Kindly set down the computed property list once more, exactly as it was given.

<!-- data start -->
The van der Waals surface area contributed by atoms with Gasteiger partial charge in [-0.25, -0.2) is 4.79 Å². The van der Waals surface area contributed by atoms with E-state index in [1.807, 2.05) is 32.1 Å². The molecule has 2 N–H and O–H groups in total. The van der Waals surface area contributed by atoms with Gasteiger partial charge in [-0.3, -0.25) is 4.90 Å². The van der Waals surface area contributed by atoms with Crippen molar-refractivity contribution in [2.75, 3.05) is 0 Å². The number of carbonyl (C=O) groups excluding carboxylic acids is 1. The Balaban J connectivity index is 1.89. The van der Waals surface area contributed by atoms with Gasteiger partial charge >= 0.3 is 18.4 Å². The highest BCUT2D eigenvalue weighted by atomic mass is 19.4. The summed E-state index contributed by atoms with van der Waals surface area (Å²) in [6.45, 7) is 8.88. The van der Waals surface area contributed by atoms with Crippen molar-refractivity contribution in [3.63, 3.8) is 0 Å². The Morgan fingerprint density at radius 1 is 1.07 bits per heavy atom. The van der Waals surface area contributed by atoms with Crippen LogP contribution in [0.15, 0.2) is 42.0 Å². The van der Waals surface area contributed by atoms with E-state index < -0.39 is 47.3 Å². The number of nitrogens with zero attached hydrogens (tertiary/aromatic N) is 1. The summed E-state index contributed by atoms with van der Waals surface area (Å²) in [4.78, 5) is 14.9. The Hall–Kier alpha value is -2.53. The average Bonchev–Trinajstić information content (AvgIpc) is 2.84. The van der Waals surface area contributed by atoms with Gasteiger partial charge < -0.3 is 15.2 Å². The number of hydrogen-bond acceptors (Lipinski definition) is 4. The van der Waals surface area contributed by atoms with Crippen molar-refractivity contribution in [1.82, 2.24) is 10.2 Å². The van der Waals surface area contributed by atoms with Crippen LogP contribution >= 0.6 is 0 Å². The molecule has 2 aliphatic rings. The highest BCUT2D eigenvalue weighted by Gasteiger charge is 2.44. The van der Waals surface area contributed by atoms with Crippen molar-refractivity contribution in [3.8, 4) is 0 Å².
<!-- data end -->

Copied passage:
The van der Waals surface area contributed by atoms with Gasteiger partial charge in [-0.25, -0.2) is 4.79 Å². The van der Waals surface area contributed by atoms with E-state index in [1.807, 2.05) is 32.1 Å². The molecule has 2 N–H and O–H groups in total. The van der Waals surface area contributed by atoms with Gasteiger partial charge in [-0.3, -0.25) is 4.90 Å². The van der Waals surface area contributed by atoms with Crippen molar-refractivity contribution in [2.75, 3.05) is 0 Å². The number of carbonyl (C=O) groups excluding carboxylic acids is 1. The Balaban J connectivity index is 1.89. The van der Waals surface area contributed by atoms with Gasteiger partial charge >= 0.3 is 18.4 Å². The highest BCUT2D eigenvalue weighted by atomic mass is 19.4. The summed E-state index contributed by atoms with van der Waals surface area (Å²) in [6.45, 7) is 8.88. The van der Waals surface area contributed by atoms with Crippen molar-refractivity contribution in [3.63, 3.8) is 0 Å². The Morgan fingerprint density at radius 1 is 1.07 bits per heavy atom. The van der Waals surface area contributed by atoms with Crippen LogP contribution in [0.15, 0.2) is 42.0 Å². The van der Waals surface area contributed by atoms with E-state index < -0.39 is 47.3 Å². The number of nitrogens with zero attached hydrogens (tertiary/aromatic N) is 1. The summed E-state index contributed by atoms with van der Waals surface area (Å²) in [4.78, 5) is 14.9. The Hall–Kier alpha value is -2.53. The average Bonchev–Trinajstić information content (AvgIpc) is 2.84. The van der Waals surface area contributed by atoms with Gasteiger partial charge < -0.3 is 15.2 Å². The number of hydrogen-bond acceptors (Lipinski definition) is 4. The van der Waals surface area contributed by atoms with Crippen molar-refractivity contribution in [1.82, 2.24) is 10.2 Å². The van der Waals surface area contributed by atoms with Crippen LogP contribution >= 0.6 is 0 Å². The molecule has 2 aliphatic rings. The highest BCUT2D eigenvalue weighted by Gasteiger charge is 2.44. The van der Waals surface area contributed by atoms with Crippen molar-refractivity contribution in [3.8, 4) is 0 Å².